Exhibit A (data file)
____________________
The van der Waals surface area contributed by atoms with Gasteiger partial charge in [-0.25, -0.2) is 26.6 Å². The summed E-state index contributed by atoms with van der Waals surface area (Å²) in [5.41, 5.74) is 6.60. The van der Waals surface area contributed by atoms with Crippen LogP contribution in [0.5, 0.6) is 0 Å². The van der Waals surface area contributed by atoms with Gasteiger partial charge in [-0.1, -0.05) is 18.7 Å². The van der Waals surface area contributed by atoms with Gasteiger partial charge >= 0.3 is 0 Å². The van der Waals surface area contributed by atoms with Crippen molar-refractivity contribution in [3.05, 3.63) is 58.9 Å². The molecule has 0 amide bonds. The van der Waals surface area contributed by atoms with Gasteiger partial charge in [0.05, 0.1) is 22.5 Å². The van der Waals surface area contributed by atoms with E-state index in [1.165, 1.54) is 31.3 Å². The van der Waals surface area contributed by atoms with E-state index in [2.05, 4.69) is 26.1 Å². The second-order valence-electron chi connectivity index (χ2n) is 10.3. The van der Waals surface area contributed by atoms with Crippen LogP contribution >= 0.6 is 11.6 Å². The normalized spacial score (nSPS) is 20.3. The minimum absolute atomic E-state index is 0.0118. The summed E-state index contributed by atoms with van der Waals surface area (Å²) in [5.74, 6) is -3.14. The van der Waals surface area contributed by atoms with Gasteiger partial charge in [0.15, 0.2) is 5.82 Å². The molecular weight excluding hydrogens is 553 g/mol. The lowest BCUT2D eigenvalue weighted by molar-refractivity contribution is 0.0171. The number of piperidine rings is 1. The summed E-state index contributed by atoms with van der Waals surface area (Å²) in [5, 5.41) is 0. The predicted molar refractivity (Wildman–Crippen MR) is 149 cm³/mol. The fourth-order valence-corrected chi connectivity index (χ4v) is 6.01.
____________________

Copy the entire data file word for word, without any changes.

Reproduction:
The van der Waals surface area contributed by atoms with Gasteiger partial charge in [-0.25, -0.2) is 26.6 Å². The summed E-state index contributed by atoms with van der Waals surface area (Å²) in [5.41, 5.74) is 6.60. The van der Waals surface area contributed by atoms with Crippen LogP contribution in [0.5, 0.6) is 0 Å². The van der Waals surface area contributed by atoms with Gasteiger partial charge in [-0.1, -0.05) is 18.7 Å². The van der Waals surface area contributed by atoms with Gasteiger partial charge >= 0.3 is 0 Å². The van der Waals surface area contributed by atoms with Crippen molar-refractivity contribution in [3.05, 3.63) is 58.9 Å². The molecule has 0 amide bonds. The van der Waals surface area contributed by atoms with Gasteiger partial charge in [0.05, 0.1) is 22.5 Å². The van der Waals surface area contributed by atoms with E-state index in [1.165, 1.54) is 31.3 Å². The van der Waals surface area contributed by atoms with E-state index in [2.05, 4.69) is 26.1 Å². The second-order valence-electron chi connectivity index (χ2n) is 10.3. The van der Waals surface area contributed by atoms with Crippen LogP contribution >= 0.6 is 11.6 Å². The normalized spacial score (nSPS) is 20.3. The minimum absolute atomic E-state index is 0.0118. The summed E-state index contributed by atoms with van der Waals surface area (Å²) in [5.74, 6) is -3.14. The van der Waals surface area contributed by atoms with Gasteiger partial charge in [0.15, 0.2) is 5.82 Å². The molecular weight excluding hydrogens is 553 g/mol. The lowest BCUT2D eigenvalue weighted by molar-refractivity contribution is 0.0171. The number of piperidine rings is 1. The summed E-state index contributed by atoms with van der Waals surface area (Å²) in [5, 5.41) is 0. The predicted molar refractivity (Wildman–Crippen MR) is 149 cm³/mol. The fourth-order valence-corrected chi connectivity index (χ4v) is 6.01.